Well, today is a Green day if you live in Ireland. 17 March - a day to remember St. Patrick, patron saint of Ireland. He is credited with bringing Christianity to Ireland in c400 AD and for ridding Ireland from all it's snakes.
Legend has it that St. Patrick used the shamrock, a plant with three leaves to teach about the Christian Holy Trinity. This rather intriguing yet simple little plant is now the symbol of St. Patrick's day.
The absence of snakes in Ireland gave rise to the legend that St. Patrick chased them into the sea after they attacked him during a 40-day fast he was undertaking. Was he the early snake whisperer or did he have special powers that banished these serpents for good? It doesn't matter. What might matter more is that he is still remembered today, 1500 years later. Now that is recognition!
St. Patrick was never awarded a medal or a trophy for his work. He didn't boast any obvious academic achievements and may have lived a very non-competitive life, yet he has been immortalized with green shamrocks, and usually with lots of Guinness as well.
There are no medals or even certificates for being a saint today. In fact, awarding trophies is not likely at all, as the recognition of saints usually happens many years after their death. It is widely believed that St. Patrick died on this day, which is why the 17th of March was chosen for this annual celebration.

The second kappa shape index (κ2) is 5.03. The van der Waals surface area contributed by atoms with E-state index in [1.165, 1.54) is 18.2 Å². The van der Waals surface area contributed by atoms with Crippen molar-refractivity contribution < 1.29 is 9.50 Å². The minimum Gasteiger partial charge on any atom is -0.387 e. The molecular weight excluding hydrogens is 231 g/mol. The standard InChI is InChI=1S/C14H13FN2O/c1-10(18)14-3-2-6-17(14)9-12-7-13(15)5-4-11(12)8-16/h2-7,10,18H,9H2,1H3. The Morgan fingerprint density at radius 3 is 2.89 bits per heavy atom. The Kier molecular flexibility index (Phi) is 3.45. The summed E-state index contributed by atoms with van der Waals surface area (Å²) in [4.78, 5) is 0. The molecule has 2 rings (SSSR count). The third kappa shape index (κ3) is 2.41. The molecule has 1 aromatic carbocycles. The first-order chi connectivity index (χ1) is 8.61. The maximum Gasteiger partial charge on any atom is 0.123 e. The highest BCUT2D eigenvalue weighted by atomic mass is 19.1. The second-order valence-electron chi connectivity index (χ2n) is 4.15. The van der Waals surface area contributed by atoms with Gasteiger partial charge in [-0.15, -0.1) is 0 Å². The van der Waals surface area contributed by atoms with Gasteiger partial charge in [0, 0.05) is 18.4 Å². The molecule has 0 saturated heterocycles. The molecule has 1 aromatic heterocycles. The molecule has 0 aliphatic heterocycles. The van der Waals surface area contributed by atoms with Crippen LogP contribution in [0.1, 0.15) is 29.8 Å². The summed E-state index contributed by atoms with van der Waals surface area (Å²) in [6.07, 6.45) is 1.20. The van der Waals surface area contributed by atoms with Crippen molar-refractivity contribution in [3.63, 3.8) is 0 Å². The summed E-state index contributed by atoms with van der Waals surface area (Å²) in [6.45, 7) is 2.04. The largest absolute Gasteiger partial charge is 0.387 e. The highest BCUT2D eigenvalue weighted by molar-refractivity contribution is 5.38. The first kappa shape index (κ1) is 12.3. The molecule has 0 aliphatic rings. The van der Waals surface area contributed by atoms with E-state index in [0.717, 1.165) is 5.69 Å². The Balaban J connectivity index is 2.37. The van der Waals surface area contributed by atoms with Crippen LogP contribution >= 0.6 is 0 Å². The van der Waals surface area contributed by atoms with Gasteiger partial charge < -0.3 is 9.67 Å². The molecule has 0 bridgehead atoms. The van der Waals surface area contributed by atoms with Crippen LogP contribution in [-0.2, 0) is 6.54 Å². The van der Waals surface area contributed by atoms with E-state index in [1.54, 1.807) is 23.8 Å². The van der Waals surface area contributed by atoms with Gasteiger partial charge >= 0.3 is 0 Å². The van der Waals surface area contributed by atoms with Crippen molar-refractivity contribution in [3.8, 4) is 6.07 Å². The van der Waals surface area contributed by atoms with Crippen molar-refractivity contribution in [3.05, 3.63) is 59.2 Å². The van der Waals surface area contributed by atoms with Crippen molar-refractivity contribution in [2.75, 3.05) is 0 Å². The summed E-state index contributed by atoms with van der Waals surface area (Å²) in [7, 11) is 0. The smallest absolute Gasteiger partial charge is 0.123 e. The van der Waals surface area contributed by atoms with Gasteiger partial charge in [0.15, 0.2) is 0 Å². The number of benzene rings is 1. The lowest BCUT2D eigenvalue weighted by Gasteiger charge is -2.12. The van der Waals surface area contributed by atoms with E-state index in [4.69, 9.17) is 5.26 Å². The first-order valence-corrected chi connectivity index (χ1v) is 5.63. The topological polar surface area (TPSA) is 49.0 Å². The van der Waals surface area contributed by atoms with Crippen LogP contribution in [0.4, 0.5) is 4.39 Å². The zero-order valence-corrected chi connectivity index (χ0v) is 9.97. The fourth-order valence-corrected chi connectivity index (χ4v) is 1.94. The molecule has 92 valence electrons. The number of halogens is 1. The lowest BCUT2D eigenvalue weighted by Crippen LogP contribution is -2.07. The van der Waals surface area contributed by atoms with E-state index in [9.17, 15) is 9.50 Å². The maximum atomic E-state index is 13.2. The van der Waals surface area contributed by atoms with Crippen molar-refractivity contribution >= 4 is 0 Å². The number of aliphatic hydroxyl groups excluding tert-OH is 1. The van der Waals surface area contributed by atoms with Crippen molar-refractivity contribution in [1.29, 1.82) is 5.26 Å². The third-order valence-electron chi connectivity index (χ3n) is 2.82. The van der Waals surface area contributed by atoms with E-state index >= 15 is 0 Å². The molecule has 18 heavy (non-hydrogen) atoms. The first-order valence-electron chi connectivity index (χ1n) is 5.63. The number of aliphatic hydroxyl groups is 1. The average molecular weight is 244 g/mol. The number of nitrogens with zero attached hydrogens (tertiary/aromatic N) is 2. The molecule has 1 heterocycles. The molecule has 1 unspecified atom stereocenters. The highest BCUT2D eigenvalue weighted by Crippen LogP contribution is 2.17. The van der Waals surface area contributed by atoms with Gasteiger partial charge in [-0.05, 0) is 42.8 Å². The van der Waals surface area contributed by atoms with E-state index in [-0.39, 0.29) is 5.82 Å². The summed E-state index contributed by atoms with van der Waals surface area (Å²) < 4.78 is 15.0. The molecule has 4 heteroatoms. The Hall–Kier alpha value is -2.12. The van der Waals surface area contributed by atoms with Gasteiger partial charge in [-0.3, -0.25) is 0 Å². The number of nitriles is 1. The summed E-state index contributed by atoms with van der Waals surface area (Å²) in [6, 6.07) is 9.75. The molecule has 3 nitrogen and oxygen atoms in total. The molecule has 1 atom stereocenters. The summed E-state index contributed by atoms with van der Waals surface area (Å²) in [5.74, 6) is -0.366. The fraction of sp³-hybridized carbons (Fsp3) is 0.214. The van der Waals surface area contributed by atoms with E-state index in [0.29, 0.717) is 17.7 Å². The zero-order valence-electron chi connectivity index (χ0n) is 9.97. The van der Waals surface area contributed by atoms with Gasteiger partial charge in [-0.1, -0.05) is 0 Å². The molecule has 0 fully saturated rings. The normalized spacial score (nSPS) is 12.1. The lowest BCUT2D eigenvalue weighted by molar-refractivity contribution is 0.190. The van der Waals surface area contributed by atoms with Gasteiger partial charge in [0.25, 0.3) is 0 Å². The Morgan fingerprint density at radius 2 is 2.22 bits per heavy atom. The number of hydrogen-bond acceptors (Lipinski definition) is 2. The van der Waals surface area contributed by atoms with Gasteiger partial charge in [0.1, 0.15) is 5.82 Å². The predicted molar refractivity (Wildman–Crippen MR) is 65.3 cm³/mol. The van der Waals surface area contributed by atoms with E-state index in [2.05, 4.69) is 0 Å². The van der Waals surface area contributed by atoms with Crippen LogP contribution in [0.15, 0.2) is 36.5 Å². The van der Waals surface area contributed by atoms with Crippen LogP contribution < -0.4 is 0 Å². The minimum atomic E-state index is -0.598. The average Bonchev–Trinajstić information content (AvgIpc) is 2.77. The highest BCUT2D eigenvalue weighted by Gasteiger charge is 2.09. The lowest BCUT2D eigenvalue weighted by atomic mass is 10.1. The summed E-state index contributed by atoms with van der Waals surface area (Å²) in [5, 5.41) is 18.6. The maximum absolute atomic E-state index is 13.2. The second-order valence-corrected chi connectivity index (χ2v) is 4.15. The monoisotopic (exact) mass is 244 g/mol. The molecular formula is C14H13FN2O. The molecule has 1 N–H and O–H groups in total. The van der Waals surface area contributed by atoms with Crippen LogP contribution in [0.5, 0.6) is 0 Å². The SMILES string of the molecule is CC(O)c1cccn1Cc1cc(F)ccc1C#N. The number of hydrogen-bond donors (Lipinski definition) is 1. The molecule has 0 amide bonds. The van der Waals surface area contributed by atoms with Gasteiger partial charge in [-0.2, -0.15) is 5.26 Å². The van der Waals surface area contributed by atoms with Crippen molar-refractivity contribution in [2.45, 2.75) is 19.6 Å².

If you are celebrating excellent academic or sporting success, or top-class business performance in the corporate world, Prestige Awards has the trophy, the medal and the certificate for you. Many classical and traditional options are available for view. For a really special occasion, we will help you design something unique, to be remembered for the next 1500 years.
Contact us via the website or email: firstname.lastname@example.org
HAPPY SAINT PATRICK'S DAY ALL!
One Umpire, Two Umpire, Three Umpire, Four! March 16 2017, 0 Comments
Except for December perhaps, field hockey season could be yours to choose. While competitions may be held during a specific season, there is always time for a friendly or a bit of extra practice.
Indoor turf is a wonderful invention, allowing for all year round hockey. This means extra time to prepare for the competitions, for the trophies, the accolades and the medals.
As with all team sports, there are rules that give clear boundaries to the manner in which the sport is to be played. Players may have one aim in mind: to score trophy-winning goals but this, not at all costs. When a player is seen by one of the two umpires to break the rules, they will be blown up, the play stopped and the necessary sanction imposed against them.
Field hockey is a little different to some other team sports in that there are two umpires controlling the game. Technically, each umpire is responsible for one of the two halves of the field but in practice, they often control the diagonal half of the total playing field. Sometimes a reserve umpire is appointed since injury is a possibility in this fast-moving game. In world class games, technology is used to check certain decisions. A video umpire is also available.